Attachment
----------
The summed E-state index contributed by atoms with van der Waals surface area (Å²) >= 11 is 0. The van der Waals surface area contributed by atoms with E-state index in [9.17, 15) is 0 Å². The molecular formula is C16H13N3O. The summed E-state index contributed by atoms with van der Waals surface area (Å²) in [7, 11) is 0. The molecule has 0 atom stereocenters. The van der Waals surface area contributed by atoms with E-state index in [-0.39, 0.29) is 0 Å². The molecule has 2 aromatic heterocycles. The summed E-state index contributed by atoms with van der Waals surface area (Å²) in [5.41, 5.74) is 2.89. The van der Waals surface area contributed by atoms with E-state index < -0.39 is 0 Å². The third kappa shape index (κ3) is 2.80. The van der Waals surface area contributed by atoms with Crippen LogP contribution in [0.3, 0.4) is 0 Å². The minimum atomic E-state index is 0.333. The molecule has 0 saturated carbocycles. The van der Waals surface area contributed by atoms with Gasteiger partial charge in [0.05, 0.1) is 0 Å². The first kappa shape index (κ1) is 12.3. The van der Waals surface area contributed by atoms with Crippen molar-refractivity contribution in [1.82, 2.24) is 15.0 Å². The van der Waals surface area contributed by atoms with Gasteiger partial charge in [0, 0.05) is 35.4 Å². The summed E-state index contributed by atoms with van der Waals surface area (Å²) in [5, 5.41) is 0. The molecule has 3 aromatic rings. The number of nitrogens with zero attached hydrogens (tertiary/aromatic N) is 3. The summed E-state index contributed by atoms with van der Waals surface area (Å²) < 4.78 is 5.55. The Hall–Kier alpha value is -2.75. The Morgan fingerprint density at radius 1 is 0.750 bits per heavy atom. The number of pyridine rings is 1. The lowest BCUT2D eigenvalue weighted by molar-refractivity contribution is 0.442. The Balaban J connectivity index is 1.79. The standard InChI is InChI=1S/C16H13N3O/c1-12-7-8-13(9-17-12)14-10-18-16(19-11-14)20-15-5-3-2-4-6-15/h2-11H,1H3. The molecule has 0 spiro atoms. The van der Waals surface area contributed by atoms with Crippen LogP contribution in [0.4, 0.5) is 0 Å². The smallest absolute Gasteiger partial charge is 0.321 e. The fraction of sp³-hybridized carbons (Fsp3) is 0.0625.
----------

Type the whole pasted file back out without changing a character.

The summed E-state index contributed by atoms with van der Waals surface area (Å²) >= 11 is 0. The van der Waals surface area contributed by atoms with E-state index in [9.17, 15) is 0 Å². The molecular formula is C16H13N3O. The summed E-state index contributed by atoms with van der Waals surface area (Å²) in [7, 11) is 0. The molecule has 0 atom stereocenters. The van der Waals surface area contributed by atoms with E-state index in [-0.39, 0.29) is 0 Å². The molecule has 2 aromatic heterocycles. The summed E-state index contributed by atoms with van der Waals surface area (Å²) in [5.41, 5.74) is 2.89. The van der Waals surface area contributed by atoms with E-state index < -0.39 is 0 Å². The third kappa shape index (κ3) is 2.80. The van der Waals surface area contributed by atoms with Crippen LogP contribution in [0.3, 0.4) is 0 Å². The minimum atomic E-state index is 0.333. The molecule has 0 saturated carbocycles. The van der Waals surface area contributed by atoms with Gasteiger partial charge in [0.05, 0.1) is 0 Å². The first kappa shape index (κ1) is 12.3. The van der Waals surface area contributed by atoms with Crippen molar-refractivity contribution in [1.82, 2.24) is 15.0 Å². The van der Waals surface area contributed by atoms with Gasteiger partial charge in [0, 0.05) is 35.4 Å². The summed E-state index contributed by atoms with van der Waals surface area (Å²) in [5, 5.41) is 0. The molecule has 3 aromatic rings. The number of nitrogens with zero attached hydrogens (tertiary/aromatic N) is 3. The summed E-state index contributed by atoms with van der Waals surface area (Å²) < 4.78 is 5.55. The Hall–Kier alpha value is -2.75. The Morgan fingerprint density at radius 1 is 0.750 bits per heavy atom. The number of pyridine rings is 1. The lowest BCUT2D eigenvalue weighted by molar-refractivity contribution is 0.442. The Balaban J connectivity index is 1.79. The standard InChI is InChI=1S/C16H13N3O/c1-12-7-8-13(9-17-12)14-10-18-16(19-11-14)20-15-5-3-2-4-6-15/h2-11H,1H3. The molecule has 0 spiro atoms. The van der Waals surface area contributed by atoms with Crippen LogP contribution in [0.4, 0.5) is 0 Å². The smallest absolute Gasteiger partial charge is 0.321 e. The fraction of sp³-hybridized carbons (Fsp3) is 0.0625.